From the reaction of the House Chairman Committee on Foreign Affairs, it is clear that he is missing the points. First, the Foreign Minister is talking about the need for the "input" of the Foreign Ministry. Why must there be an input? Because the conflict between Pakistan and India is universally considered as a "diplomatic minefield," that every country has been treading cautiously. Because the issue involved is not only complex but also involves the nuclear status of both countries with all its attendant implications. Because Nigeria maintains a balanced relationship with both countries bilaterally and multilaterally, especially within the framework of the Commonwealth. Thus the critical point is the need for foreign policy coordination and not who is the true representative of the people. Even if we are to emphasize representation of the people, the President, on whose behalf the Foreign Minister was writing, is more a representative of the Nigerian people than any of the legislators. The president has the nation as his constituency while the legislators have limited constituencies. More importantly, in international law, it is the Executive arm of government that can enter into international relations on behalf of Nigeria. The legislators should therefore stop their foreign policy misadventures.

If there are inputs from the Ministry of Foreign Affairs, the position of the Nine-Member Joint Committee of the House on Foreign and Inter Parliamentary Affairs would be enriched. Non-consultation with the Foreign Ministry had the potential of damaging what had already been built. It makes the Joint Parliamentary Committee at best ill-prepared for whatever mediation the Committee might have engaged in.

The point is not that the legislators cannot decide to go on foreign policy missions but that there is need for home briefings first rather than travel out as half-educated negotiators. The Joint Committee can be briefed and the Committee may decide not to reckon with the briefing but the beauty of the jettisoned briefing is that it would have provided a special opportunity to have alternative opinions on the issue.

In Nigeria, everybody purports to be a specialist or an expert even in areas they are least educated. It is only in Nigeria that politics takes precedence over professionalism in all facets of life. In which way can the legislators be better informed and equipped than the diplomatic careerists in the Foreign Ministry? When legislators go to Islamabad without first-hand situation report from our High Commissions in the two countries what type of solicitors and advocates are they?

According to Sadiq Yar'Adua, none of the legislators is an appendage of Sule Lamido and that the legislators are not bound by the foreign policy strategies of the Executive arm of government. Agreed. But which people of Nigeria were consulted before going to Islamabad for mediation? After the Islamabad trip, who was publicly told about the outcome of the mediation efforts?

The leading research institute on international affairs, though still poorly funded and equipped, is the Nigerian Institute of International Affairs. It is a non-political, independent, world institute in Africa and an African institute in Nigeria. It was not asked for a situational analysis before the trip. It was not briefed after the trip. The management of public affairs cannot be the preserve of any single individual or institution. If there was merit in having a joint committee to travel to Islamabad, there cannot but be a greater merit in also consulting with as many as foreign policy actors and institutions as possible.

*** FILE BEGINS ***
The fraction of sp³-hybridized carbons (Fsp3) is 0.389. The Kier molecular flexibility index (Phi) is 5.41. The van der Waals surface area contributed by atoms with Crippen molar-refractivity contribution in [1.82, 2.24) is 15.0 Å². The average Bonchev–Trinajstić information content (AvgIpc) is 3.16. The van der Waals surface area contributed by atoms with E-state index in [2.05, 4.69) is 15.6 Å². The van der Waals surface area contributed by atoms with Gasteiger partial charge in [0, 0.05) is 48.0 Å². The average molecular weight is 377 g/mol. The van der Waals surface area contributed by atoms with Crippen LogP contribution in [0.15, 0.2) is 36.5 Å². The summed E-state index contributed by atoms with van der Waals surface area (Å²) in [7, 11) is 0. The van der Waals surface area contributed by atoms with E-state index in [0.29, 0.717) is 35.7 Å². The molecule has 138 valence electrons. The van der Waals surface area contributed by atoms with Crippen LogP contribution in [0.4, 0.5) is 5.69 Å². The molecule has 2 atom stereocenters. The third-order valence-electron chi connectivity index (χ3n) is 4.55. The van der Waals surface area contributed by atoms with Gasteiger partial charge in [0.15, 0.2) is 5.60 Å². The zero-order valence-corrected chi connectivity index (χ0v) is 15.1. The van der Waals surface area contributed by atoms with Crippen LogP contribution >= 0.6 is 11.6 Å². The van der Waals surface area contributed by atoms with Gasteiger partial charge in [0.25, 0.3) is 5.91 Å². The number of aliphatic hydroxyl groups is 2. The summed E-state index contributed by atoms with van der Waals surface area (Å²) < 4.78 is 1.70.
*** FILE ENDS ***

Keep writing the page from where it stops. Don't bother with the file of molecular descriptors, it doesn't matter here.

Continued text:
Besides, the legislators must learn to distinguish between policy making and policy implementation. Law making can also have policy dimensions. The executive arm of government is essentially responsible for policy execution. It also makes policies and signs executive agreements that do not necessarily warrant legislative approvals.

Sadiq Yar'Adua said it is the legislators that have to determine the way Nigeria's foreign policy should go. I cannot agree more. However, does the determination of the road path of foreign policy exclude consultation or the regard for constitutional provisions? If the legislators represent the people of Nigeria, does it mean that the people cannot talk themselves? Must they speak through the representatives all the times?

The opening preamble of the 1999 Constitution says "We the people of the Federal Republic of Nigeria" are "dedicated to the promotion of inter-African solidarity, world peace, international cooperation and understanding." Articles 5(4) (b) and 5(5) subject the deployment of Nigerian troops on combat duty abroad to understanding between and among the legislature, the executive and the National Defence Council. In fact, Article 24 (b) says "it shall be the duty of every citizen to... help enhance the power, prestige and good name of Nigeria, defend Nigeria and render such national service as may be required." Additionally, foreign affairs, including diplomatic, consular and trade representatives are under the Exclusive Legislative List, hence within the competence of the Federal Government. Any arm of the Federal Government can be engaged in the conduct of Nigeria's foreign relations. All Nigerians are to be involved. The legislators do not have any right of monopoly to enter into international relations. This is why there is need for coordination and consultation.